Near term computer interfaces Kinect 2, Senseg, Siri are moving towards ultimate interfaces

Eurogames Microsoft’s next-generation Kinect 2 will be so powerful it will enable games to lip read, detect when players are angry, and determine in which direction they are facing.

When Kinect launched in November 2010 the depth sensor was set at a 30 frames per second limit and a 320×240 resolution limit. The issue relates to the USB controller interface, which is capable of around 35MB/s, but it only uses around 15/16MB/s. This artificial limit is in place because multiple USB devices can be used at once on an Xbox 360.

Lip reading in the movie 2001. In 2012, 2013, the lip reading will be from a new Xbox and not a Hal 9000

Kinect 2 is also expected to support the tracking of pitch and volume of player voices and facial characteristics to better measure their emotions. The current Kinect unit has been updated several times to improve its camera tracking. Recently Microsoft launched its Avatar Kinect technology which allows the sensor to track mouth and eyebrow movements. There’s been a number of rumours suggesting the company is also working to build in finger tracking to the next-generation of Kinect.

Digital Foundry report – Microsoft plans to launch two very different versions of the next Xbox in late 2012 or in 2013.

1. “pared down future xbox” will be like a set-top box, and will act as a Kinect-themed gaming portal.

2. “more fully-featured machine” with optical drive, hard disk and backwards compatibility. This would be aimed at hardcore gamers and released at a higher price-point.

Haptic interfaces for any screen

Senseg patented solution creates a sophisticated sensation of touch using Coloumb’s force, the principle of attraction between electrical charges. By passing an ultra-low electrical current into the insulated electrode, Senseg’s Tixel™, the proprietary charge driver can create a small attractive force to finger skin. By modulating this attractive force a variety of sensations can be generated, from textured surfaces and edges to vibrations and more.

Natural Language Understanding

When you ask or instruct Siri to do something, it first sends a little audio file of what you said over the air to some Apple servers, which use a voice recognition system from a company called Nuance to turn the speech – in a number of languages and dialects – into text. A huge set of Siri servers then processes that to try to work out what your words actually mean. That’s the crucial NLU part, which nobody else yet does on a phone.

Then an instruction goes back to the phone, telling it to play a song, or do a search (using the data search engine Wolfram Alpha, rather than Google), or compose an email, or a text, or set a reminder (possibly linked to geography – the instruction, “Remind me to call mum when I get home,” will work), or – boring! – call a number.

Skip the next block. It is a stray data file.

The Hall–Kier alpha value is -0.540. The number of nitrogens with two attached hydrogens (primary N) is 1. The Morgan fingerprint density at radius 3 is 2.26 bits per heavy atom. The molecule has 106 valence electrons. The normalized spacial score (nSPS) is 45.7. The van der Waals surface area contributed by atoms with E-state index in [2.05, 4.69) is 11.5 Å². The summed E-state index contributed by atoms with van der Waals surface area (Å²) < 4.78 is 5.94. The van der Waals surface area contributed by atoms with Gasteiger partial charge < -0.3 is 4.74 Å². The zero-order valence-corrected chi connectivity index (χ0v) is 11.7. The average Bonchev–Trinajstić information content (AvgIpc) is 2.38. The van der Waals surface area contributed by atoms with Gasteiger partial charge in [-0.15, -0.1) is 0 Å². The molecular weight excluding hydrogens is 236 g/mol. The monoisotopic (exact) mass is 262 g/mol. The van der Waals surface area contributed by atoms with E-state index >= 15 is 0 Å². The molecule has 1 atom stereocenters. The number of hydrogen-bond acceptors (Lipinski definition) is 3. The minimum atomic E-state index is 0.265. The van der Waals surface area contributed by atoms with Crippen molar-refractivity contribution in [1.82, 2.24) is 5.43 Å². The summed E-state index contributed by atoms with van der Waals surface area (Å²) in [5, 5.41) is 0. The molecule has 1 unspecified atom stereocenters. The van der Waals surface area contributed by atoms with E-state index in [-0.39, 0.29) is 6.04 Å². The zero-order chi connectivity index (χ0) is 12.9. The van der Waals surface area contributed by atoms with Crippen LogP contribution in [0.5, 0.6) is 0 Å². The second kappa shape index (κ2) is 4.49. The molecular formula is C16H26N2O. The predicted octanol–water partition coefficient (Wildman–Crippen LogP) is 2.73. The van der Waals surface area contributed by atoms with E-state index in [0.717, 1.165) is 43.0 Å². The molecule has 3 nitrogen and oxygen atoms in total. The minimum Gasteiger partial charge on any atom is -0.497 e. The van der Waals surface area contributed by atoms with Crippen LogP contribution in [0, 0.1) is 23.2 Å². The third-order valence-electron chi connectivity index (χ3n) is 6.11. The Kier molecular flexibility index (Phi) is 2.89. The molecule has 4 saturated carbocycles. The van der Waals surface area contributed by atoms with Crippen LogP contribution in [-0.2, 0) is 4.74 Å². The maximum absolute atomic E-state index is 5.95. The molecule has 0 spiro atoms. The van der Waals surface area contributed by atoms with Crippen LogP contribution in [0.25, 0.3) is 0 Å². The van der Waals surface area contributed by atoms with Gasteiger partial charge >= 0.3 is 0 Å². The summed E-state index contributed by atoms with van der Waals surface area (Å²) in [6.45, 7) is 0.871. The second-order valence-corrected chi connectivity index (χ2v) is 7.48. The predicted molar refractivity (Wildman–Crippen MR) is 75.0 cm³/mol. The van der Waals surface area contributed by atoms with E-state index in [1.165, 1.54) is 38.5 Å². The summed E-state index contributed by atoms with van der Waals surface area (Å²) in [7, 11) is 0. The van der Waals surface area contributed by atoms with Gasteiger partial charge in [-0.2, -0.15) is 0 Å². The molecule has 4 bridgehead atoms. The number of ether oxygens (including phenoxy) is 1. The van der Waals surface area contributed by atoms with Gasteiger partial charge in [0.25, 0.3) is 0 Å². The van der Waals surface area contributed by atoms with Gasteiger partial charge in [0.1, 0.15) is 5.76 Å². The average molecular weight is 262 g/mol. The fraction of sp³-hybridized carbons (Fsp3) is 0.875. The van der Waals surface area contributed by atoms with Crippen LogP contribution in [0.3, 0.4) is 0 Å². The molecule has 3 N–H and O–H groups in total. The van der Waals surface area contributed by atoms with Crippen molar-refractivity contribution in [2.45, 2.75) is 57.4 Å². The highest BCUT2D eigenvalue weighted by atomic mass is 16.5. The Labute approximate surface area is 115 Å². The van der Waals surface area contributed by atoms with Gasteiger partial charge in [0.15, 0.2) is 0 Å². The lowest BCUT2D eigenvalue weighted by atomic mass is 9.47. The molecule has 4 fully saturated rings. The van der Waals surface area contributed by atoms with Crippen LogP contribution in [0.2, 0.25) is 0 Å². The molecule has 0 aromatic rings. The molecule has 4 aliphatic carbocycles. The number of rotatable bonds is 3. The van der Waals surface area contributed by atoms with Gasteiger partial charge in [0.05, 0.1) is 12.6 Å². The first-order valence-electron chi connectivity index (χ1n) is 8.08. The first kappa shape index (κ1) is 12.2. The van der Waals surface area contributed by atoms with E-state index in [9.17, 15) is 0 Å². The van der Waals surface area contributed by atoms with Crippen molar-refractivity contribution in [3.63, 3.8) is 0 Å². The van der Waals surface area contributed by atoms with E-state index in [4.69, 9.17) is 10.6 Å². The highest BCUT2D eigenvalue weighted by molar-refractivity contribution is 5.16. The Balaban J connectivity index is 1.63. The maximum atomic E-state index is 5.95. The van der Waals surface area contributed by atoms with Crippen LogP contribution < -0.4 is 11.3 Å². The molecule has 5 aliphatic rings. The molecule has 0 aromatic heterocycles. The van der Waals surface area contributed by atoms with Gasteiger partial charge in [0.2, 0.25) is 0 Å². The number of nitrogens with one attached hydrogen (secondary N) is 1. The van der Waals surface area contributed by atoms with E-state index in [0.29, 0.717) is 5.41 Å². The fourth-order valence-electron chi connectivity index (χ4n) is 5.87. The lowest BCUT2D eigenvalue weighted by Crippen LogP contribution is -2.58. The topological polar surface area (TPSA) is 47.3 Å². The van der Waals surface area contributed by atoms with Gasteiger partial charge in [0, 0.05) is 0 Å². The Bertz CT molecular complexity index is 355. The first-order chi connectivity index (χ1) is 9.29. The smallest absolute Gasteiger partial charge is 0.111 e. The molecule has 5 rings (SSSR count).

NLU has been one of the big unsolved computing problems (along with image recognition and “intelligent” machines) for years now, but we’re finally reaching a point where machines are powerful enough to understand what we’re telling them. The challenge about NLU is that, first, speech-to-text transcription can be tricky (did he just say, “This computer can wreck a nice beach,” or “This computer can recognise speech”?); and second, acting on what has been said demands understanding both of the context and the wider meaning.

Combining Kinect and 3D realtime holograms

Using a single Xbox Kinect and standard graphics chips, MIT researchers demonstrate the highest frame rate yet for streaming holographic video. Naturally for the hologram demo (video below), one of the group’s members donned full Princess Leia garb to re-enact the fabled “Help me, Obi-Wan Kenobi. You’re my only hope,” scene from Star Wars. The group is looking to develop alternative versions of the diffraction screen at lower costs, and is seeking to design a laptop-scale screen that retails at around $200.

In November, 2010, researchers at the University of Arizona made headlines with an experimental holographic-video transmission system that used 16 cameras to capture data and whose display refreshed every two seconds. The new MIT system uses only one data-capture device — the new Kinect camera designed for Microsoft’s Xbox gaming system — and averages about 15 frames per second. Moreover, the MIT researchers didn’t get their hands on a Kinect until the end of December, and only in the week before the conference did they double the system’s frame rate from seven to 15 frames per second. They’re confident that with a little more time, they can boost the rate even higher, to the 24 frames per second of feature films or the 30 frames per second of TV — rates that create the illusion of continuous motion.

DARPA Holographic Display Table

The Defense Advanced Research Projects Agency (DARPA) has completed a 5-year project in early 2011, called “Urban Photonic Sandtable Display”, or UPSD, that creates realtime, color, 360-degree 3D holographic displays. Without any special goggles, an entire team of planners can view a large-format (up to 6-foot diagonal) interactive 3D display.